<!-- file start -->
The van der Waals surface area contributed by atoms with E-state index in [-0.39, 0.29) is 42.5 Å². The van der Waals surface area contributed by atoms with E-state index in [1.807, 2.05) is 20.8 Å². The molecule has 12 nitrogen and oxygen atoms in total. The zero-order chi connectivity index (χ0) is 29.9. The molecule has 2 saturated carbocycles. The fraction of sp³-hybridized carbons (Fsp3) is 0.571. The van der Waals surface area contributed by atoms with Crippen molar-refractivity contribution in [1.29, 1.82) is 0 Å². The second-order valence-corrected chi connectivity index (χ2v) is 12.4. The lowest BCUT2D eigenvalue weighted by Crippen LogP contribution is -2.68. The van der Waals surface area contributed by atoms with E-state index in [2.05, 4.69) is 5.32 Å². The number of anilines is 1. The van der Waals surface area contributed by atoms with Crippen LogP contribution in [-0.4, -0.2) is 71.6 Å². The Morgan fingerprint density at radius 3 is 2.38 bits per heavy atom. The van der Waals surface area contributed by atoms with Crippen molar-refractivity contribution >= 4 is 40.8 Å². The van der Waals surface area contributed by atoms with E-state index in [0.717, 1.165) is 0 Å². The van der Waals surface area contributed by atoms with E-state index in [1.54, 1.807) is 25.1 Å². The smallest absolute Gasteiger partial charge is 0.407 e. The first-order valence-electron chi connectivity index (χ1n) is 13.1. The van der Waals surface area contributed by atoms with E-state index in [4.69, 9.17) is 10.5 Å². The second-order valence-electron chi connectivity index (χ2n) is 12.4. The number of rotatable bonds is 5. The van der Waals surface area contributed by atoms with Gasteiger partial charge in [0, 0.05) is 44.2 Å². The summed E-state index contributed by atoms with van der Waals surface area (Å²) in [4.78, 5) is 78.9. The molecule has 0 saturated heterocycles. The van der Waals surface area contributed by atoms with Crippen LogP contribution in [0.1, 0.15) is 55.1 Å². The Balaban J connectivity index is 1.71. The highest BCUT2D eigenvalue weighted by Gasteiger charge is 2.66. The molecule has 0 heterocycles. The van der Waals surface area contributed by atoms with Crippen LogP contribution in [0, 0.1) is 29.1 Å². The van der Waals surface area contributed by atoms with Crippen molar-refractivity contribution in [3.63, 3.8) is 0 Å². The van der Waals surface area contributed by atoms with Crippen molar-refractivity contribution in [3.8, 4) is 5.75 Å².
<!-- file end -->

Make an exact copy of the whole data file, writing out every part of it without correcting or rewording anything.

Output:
The van der Waals surface area contributed by atoms with E-state index in [-0.39, 0.29) is 42.5 Å². The van der Waals surface area contributed by atoms with E-state index in [1.807, 2.05) is 20.8 Å². The molecule has 12 nitrogen and oxygen atoms in total. The zero-order chi connectivity index (χ0) is 29.9. The molecule has 2 saturated carbocycles. The fraction of sp³-hybridized carbons (Fsp3) is 0.571. The van der Waals surface area contributed by atoms with Crippen molar-refractivity contribution in [1.29, 1.82) is 0 Å². The second-order valence-corrected chi connectivity index (χ2v) is 12.4. The lowest BCUT2D eigenvalue weighted by Crippen LogP contribution is -2.68. The van der Waals surface area contributed by atoms with E-state index in [2.05, 4.69) is 5.32 Å². The number of anilines is 1. The van der Waals surface area contributed by atoms with Crippen LogP contribution in [-0.4, -0.2) is 71.6 Å². The Morgan fingerprint density at radius 3 is 2.38 bits per heavy atom. The van der Waals surface area contributed by atoms with Crippen molar-refractivity contribution >= 4 is 40.8 Å². The van der Waals surface area contributed by atoms with E-state index in [0.717, 1.165) is 0 Å². The van der Waals surface area contributed by atoms with E-state index in [1.54, 1.807) is 25.1 Å². The smallest absolute Gasteiger partial charge is 0.407 e. The first-order valence-electron chi connectivity index (χ1n) is 13.1. The van der Waals surface area contributed by atoms with E-state index in [4.69, 9.17) is 10.5 Å². The second-order valence-electron chi connectivity index (χ2n) is 12.4. The number of rotatable bonds is 5. The van der Waals surface area contributed by atoms with Gasteiger partial charge in [0, 0.05) is 44.2 Å². The summed E-state index contributed by atoms with van der Waals surface area (Å²) in [4.78, 5) is 78.9. The molecule has 0 saturated heterocycles. The van der Waals surface area contributed by atoms with Crippen LogP contribution in [0.1, 0.15) is 55.1 Å². The Balaban J connectivity index is 1.71. The highest BCUT2D eigenvalue weighted by Gasteiger charge is 2.66. The molecule has 0 heterocycles. The van der Waals surface area contributed by atoms with Crippen LogP contribution in [0, 0.1) is 29.1 Å². The van der Waals surface area contributed by atoms with Crippen molar-refractivity contribution in [3.63, 3.8) is 0 Å². The van der Waals surface area contributed by atoms with Crippen molar-refractivity contribution in [3.8, 4) is 5.75 Å².